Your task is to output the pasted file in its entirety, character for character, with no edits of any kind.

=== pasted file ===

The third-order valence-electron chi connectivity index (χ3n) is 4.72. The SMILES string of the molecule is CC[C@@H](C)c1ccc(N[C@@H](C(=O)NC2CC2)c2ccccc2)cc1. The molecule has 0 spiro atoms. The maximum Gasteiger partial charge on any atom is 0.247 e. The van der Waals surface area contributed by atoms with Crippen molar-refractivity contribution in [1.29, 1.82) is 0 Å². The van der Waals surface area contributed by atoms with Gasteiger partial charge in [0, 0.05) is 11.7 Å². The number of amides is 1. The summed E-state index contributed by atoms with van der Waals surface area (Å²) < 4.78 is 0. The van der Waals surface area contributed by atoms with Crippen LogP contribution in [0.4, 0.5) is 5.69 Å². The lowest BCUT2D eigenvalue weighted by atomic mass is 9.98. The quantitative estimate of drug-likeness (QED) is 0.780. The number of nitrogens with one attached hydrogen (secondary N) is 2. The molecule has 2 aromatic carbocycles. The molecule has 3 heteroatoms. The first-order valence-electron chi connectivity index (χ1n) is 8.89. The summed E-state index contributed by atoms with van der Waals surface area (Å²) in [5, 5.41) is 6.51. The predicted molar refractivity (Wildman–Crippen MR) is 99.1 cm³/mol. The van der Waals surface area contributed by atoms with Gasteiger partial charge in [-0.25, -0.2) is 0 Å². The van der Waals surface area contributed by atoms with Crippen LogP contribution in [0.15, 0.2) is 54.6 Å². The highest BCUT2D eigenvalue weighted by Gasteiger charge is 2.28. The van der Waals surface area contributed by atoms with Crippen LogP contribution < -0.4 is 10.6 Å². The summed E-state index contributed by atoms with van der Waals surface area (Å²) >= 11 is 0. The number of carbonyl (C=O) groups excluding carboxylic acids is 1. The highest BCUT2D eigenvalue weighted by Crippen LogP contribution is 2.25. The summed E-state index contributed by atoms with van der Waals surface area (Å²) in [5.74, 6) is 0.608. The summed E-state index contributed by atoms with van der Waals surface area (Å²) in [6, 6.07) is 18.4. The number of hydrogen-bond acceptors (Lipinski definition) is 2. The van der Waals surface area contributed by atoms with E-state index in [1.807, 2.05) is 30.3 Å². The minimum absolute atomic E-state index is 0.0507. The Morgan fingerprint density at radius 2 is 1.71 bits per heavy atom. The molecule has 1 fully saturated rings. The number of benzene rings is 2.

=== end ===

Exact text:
The third-order valence-electron chi connectivity index (χ3n) is 4.72. The SMILES string of the molecule is CC[C@@H](C)c1ccc(N[C@@H](C(=O)NC2CC2)c2ccccc2)cc1. The molecule has 0 spiro atoms. The maximum Gasteiger partial charge on any atom is 0.247 e. The van der Waals surface area contributed by atoms with Crippen molar-refractivity contribution in [1.29, 1.82) is 0 Å². The van der Waals surface area contributed by atoms with Gasteiger partial charge in [0, 0.05) is 11.7 Å². The number of amides is 1. The summed E-state index contributed by atoms with van der Waals surface area (Å²) < 4.78 is 0. The van der Waals surface area contributed by atoms with Crippen LogP contribution in [0.4, 0.5) is 5.69 Å². The lowest BCUT2D eigenvalue weighted by atomic mass is 9.98. The quantitative estimate of drug-likeness (QED) is 0.780. The number of nitrogens with one attached hydrogen (secondary N) is 2. The molecule has 2 aromatic carbocycles. The molecule has 3 heteroatoms. The first-order valence-electron chi connectivity index (χ1n) is 8.89. The summed E-state index contributed by atoms with van der Waals surface area (Å²) in [5, 5.41) is 6.51. The predicted molar refractivity (Wildman–Crippen MR) is 99.1 cm³/mol. The van der Waals surface area contributed by atoms with Gasteiger partial charge in [-0.25, -0.2) is 0 Å². The van der Waals surface area contributed by atoms with Crippen LogP contribution in [0.15, 0.2) is 54.6 Å². The highest BCUT2D eigenvalue weighted by Gasteiger charge is 2.28. The van der Waals surface area contributed by atoms with Crippen LogP contribution < -0.4 is 10.6 Å². The summed E-state index contributed by atoms with van der Waals surface area (Å²) >= 11 is 0. The number of carbonyl (C=O) groups excluding carboxylic acids is 1. The highest BCUT2D eigenvalue weighted by Crippen LogP contribution is 2.25. The summed E-state index contributed by atoms with van der Waals surface area (Å²) in [5.74, 6) is 0.608. The summed E-state index contributed by atoms with van der Waals surface area (Å²) in [6, 6.07) is 18.4. The number of hydrogen-bond acceptors (Lipinski definition) is 2. The van der Waals surface area contributed by atoms with E-state index in [1.807, 2.05) is 30.3 Å². The minimum absolute atomic E-state index is 0.0507. The Morgan fingerprint density at radius 2 is 1.71 bits per heavy atom. The molecule has 1 fully saturated rings. The number of benzene rings is 2.